The most important factor for choosing the perfect artwork is of course, your personal taste! It should impress you and appeal to you. Put simply, you just have to like it. For easier searching we suggest our search filters, which will help you to find the best artwork. Every art piece also has a caption with basic information, and the artist’s own site with CV, and exhibition summaries. In case you do not understand some of the terms used on our website, don't worry! We have prepared a useful tool called The Art Collector's Guide, which will quickly clarify the difference between phrases like figurative art and minimalism.
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Abstract painting usually stands for a painting which does not portray specific objects, but is interested in the inner reality. As such, it is a non-specific, non-figurative art that comes directly from natural motives, whose abstraction leads to radical compositional and structural changes (e.g. Vasilij Kandinskij) or tries to provide the inner (spiritual) meaning with a certain external form independent of nature - even though it is in a way derived from natural principles (e.g. Marc Rothko). It is not an imitation, but a true work of art that uses coloured area, line and motion.
Abstraction has its roots in the decadent tendencies of the late 19th century, which was placed in an opposition to the academic art. According to the impressionist theory abstraction is the quality of reality, which eludes our object-oriented consciousness. It was not fully developed until the early 20th century when it was supported by the scientific and technical findings. One of the pioneers of abstraction and according to many art historians the very first abstract painter was a Czech painter František Kupka, who exhibited 1912 in Paris paintings Amorpha: Fugue in Two Colours and Amorpha: Warm Chromatics. Both now belong to collections in Czech republic (National Gallery Prague, Kampa Museum).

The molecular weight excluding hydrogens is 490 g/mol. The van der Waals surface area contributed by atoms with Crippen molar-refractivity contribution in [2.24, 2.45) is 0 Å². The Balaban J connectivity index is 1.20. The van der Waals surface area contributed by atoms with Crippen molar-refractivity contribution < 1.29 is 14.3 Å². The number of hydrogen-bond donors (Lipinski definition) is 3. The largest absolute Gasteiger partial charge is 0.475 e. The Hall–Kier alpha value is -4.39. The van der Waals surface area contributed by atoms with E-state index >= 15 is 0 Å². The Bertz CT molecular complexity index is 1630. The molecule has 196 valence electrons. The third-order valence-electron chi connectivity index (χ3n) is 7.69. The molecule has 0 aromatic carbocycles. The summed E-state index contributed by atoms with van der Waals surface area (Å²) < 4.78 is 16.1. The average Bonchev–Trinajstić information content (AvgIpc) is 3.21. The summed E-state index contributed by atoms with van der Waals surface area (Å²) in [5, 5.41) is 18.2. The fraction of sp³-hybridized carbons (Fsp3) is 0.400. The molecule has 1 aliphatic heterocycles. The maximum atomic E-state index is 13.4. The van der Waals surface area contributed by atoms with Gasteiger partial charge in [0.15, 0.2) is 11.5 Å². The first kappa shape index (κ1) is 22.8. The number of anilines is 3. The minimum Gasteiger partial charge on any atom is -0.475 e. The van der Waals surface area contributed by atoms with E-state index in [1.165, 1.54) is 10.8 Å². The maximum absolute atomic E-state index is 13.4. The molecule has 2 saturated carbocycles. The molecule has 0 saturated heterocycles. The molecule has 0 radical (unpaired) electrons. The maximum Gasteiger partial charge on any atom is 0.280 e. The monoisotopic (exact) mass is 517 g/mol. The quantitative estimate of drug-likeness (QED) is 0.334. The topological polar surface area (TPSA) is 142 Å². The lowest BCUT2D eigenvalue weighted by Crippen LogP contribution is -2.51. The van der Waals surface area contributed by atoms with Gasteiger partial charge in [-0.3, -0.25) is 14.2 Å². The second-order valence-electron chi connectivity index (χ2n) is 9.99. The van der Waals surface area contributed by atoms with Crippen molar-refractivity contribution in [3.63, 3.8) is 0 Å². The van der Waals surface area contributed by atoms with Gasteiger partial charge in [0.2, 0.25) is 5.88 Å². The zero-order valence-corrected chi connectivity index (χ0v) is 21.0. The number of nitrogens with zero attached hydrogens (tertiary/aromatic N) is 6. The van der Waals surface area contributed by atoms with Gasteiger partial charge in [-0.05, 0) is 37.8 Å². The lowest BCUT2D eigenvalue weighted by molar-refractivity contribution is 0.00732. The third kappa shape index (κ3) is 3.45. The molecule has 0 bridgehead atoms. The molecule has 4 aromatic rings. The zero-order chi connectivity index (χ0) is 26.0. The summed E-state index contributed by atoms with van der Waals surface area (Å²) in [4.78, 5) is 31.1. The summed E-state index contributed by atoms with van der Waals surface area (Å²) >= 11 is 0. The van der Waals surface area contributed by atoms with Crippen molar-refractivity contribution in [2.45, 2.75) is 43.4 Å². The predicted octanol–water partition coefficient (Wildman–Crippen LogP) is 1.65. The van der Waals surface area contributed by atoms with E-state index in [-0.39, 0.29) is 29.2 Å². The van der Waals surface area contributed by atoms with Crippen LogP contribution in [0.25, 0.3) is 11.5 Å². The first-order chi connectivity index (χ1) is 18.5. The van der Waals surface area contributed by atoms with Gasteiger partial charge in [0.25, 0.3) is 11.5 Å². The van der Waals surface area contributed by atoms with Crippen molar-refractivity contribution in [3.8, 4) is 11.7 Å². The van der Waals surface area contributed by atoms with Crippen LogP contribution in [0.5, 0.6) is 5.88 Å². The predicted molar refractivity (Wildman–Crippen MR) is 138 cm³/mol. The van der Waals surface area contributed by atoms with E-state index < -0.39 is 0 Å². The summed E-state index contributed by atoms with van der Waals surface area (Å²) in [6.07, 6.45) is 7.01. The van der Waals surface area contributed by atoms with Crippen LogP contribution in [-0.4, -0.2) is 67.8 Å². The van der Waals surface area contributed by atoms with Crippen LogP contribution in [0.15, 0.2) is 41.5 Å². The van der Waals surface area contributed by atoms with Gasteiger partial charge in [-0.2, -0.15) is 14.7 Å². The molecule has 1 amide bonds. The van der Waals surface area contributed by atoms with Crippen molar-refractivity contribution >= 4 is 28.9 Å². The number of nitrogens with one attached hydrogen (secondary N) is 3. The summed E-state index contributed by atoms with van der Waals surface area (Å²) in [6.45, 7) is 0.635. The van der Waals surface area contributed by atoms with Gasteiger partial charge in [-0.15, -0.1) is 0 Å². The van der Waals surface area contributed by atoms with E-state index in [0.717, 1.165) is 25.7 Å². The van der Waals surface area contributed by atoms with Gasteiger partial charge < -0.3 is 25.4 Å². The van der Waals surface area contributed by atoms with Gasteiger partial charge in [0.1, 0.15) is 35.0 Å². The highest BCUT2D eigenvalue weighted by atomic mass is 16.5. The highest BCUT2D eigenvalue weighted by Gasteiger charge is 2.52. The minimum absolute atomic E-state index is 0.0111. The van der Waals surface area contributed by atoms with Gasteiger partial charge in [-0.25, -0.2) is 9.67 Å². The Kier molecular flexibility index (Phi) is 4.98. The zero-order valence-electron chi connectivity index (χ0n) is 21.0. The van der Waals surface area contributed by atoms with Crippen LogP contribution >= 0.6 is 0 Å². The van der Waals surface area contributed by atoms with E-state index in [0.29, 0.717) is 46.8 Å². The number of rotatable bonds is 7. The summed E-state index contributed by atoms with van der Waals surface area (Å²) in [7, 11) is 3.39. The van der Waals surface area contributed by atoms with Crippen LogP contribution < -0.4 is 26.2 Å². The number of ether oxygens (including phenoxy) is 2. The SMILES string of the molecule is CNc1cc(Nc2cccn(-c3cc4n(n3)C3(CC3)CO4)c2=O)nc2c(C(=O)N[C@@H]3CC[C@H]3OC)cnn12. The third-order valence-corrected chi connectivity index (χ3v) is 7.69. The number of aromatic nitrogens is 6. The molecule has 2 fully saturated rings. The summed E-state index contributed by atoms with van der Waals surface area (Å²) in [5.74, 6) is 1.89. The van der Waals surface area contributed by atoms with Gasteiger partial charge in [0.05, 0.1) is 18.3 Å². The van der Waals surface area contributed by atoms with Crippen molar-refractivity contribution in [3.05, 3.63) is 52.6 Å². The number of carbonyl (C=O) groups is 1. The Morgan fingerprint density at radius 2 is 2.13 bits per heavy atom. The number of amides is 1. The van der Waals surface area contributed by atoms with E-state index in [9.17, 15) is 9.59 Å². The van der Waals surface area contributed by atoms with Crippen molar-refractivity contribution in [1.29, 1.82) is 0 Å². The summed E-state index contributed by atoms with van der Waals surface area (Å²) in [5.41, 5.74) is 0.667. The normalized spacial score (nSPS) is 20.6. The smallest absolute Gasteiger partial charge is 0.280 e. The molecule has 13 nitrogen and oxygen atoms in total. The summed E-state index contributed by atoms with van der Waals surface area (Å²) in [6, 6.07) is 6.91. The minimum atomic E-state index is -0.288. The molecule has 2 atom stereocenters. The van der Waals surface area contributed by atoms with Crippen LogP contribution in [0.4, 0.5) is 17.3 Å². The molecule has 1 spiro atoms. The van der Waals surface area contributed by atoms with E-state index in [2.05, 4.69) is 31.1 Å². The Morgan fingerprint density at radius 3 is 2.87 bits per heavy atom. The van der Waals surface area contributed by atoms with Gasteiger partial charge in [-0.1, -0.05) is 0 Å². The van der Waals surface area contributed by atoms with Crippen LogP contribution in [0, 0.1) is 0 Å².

František Kupka, Amorpha. Two Colour Chromantics, 1912
is the opposition of abstract art and refers to all subject artwork. The main tool of figurative thinking is thus the human figure, through whose representation artists ponder the role of a human being in the world. In the second half of the 20th century artists reached an even stronger opposition to the strengthening tendencies of abstract art and reached a so called new figurative art - that is the return to the figure. Among the first artists to be returning to the figure is a Swiss sculptor Alberto Giacometti or an English artist Henry Moore. Olbram Zoubek´s work can serve as an example of Czech figurative art.
Alberto Giacometti, Walking Man I., 1961